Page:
Vigil recognizes the deaths of 117 Utahners that year who were homeless
That’s more than double the number reported in 2020.
Wrapped in gloves, hats and scarves, more than 200 people gathered in Pioneer Park on Tuesday to honor the lives of 117 homeless or formerly homeless who died in Utah in 2021.
During a candlelight vigil on the longest night of the year, some bystanders held candles to their fingers for warmth while listening to housing attorneys and service providers read the names of the deceased.
âWe understand it’s cold, but that’s what our homeless friends experience every year,â said Pamela Atkinson, a community homeless attorney.
The annual vigil – organized by a number of homeless service providers including the Other Side Academy, Fourth Street Clinic and INN Between – returned to Pioneer Park after being moved to a virtual format in 2020 due to the COVID-19 pandemic would.
Atkinson praised the efforts of advocates and government officials to fight homelessness in Utah, including building The Magnolia, a 65-unit housing project for the chronically homeless in downtown Salt Lake City.
Lt. Gov. Deidre Henderson read out a proclamation signed by Governor Spencer Cox mentioning the symbolism of the winter solstice and declaring December 21, 2021 a memorial day for the homeless. “Not only are we trying to help individuals, we’re also building our systems in place to help people while they are in crisis, but also before they reach that crisis point,” she said.
Henderson said the state is now providing more accessible mental health services, health care, better housing, and better vocational training for people who don’t have a home.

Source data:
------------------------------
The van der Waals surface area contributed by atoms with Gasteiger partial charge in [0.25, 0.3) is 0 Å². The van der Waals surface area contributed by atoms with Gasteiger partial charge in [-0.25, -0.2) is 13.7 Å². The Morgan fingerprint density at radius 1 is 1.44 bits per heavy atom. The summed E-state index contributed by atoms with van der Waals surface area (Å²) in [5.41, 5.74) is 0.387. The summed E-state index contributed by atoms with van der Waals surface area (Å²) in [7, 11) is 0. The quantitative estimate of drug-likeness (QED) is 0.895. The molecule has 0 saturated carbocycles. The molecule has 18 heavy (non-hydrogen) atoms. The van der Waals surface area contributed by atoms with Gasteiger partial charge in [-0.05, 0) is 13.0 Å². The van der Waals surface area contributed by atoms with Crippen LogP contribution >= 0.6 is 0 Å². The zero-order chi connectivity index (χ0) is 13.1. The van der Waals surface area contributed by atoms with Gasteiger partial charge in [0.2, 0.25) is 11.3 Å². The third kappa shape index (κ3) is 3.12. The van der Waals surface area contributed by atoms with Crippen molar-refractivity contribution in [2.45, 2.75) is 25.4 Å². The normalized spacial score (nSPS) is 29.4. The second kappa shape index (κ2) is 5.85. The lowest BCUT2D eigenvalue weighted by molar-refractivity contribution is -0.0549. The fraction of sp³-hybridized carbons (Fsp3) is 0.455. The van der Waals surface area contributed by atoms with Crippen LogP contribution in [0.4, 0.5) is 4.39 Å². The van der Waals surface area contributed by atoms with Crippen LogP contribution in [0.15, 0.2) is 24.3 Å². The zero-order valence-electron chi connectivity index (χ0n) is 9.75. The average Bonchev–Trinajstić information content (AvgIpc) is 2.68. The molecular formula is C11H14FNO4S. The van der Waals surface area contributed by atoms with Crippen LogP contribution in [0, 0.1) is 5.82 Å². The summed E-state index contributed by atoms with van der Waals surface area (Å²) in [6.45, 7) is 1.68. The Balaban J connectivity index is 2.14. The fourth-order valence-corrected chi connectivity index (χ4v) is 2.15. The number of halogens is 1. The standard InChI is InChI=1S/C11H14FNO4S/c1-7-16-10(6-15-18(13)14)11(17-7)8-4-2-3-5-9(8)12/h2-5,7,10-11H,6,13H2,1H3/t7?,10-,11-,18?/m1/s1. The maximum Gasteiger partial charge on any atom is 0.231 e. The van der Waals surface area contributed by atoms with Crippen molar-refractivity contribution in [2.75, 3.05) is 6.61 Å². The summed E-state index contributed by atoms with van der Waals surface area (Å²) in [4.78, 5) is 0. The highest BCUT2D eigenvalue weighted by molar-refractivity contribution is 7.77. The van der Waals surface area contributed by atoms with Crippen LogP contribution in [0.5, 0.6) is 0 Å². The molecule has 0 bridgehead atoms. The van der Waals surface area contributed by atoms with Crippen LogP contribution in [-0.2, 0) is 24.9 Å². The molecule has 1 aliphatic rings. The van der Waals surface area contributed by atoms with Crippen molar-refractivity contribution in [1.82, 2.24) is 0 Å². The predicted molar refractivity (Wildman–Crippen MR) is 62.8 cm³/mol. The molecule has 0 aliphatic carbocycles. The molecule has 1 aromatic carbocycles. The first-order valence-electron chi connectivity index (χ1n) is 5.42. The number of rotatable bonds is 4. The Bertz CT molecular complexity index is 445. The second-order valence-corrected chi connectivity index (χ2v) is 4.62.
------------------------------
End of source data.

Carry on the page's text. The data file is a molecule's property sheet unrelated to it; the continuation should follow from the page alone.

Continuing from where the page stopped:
âThe Utah homeless crisis is more than just housing. … It’s about culture, community, care and love, âadded Henderson.
Fred Rivers, a member of the Fourth Street Clinic Consumer Advisory Council, shared stories from when he lived in a broken shopping cart on the street. Rivers moved from the east coast to Utah during the 2002 Winter Olympics, but found himself without money after the Games ended.
Rivers remembered a man who gave him coffee and a breakfast burrito on a cold winter morning after losing it all. “He said, ‘Hey buddy, I’d love to give this to you.’ You don’t know how much that simple act of kindness meant to me, âRivers said.
He encouraged the crowd to take care of those around them and reminded participants that “homelessness is not discrimination”.
Participants held a moment of silence and listened to the songs of the Other Side Academy Choir.
The median age of the 117 deceased was 53 years – close to the average US life expectancy of 51 for the homeless, which is well below the median life expectancy of 78 years for the general population. The youngest person to die in Utah was 19 and the oldest was 80 years old. Nine were veterans, according to the Fourth Street Clinic. Thirty were women.
The death toll in 2021 was more than double that of the 53 people who reportedly died in 2020 – although that total may have been under-counted due to the pandemic, lawyers said. There were 94 deaths in 2019, 121 in 2018, 117 in 2017 and 97 in 2016.
Agencies such as America-Utah Volunteers, The Road Home, Catholic Community Services, the Department of Veterans Affairs, and the Salt Lake County Housing Authority report deaths to the Fourth Street Clinic, which compiles the informal list each year.
About 12% of those who died that year had a place to call home at the time of their death, Atkinson said.
The causes of death for nearly all of the 117 people who died last year were not reported this year, said James Jarrard, a spokesman for the Fourth Street Clinic. Three were hit by cars.
Staff shortages have delayed the opening of winter quarters to keep people away from the cold streets.
The Road Home, one of the county’s premier homeless service providers, is hiring about 30 new employees to fill 250-bed temporary accommodation on North Temple Street. Volunteers of America-Utah struggled to recruit six additional workers to run a smaller downtown overflow facility.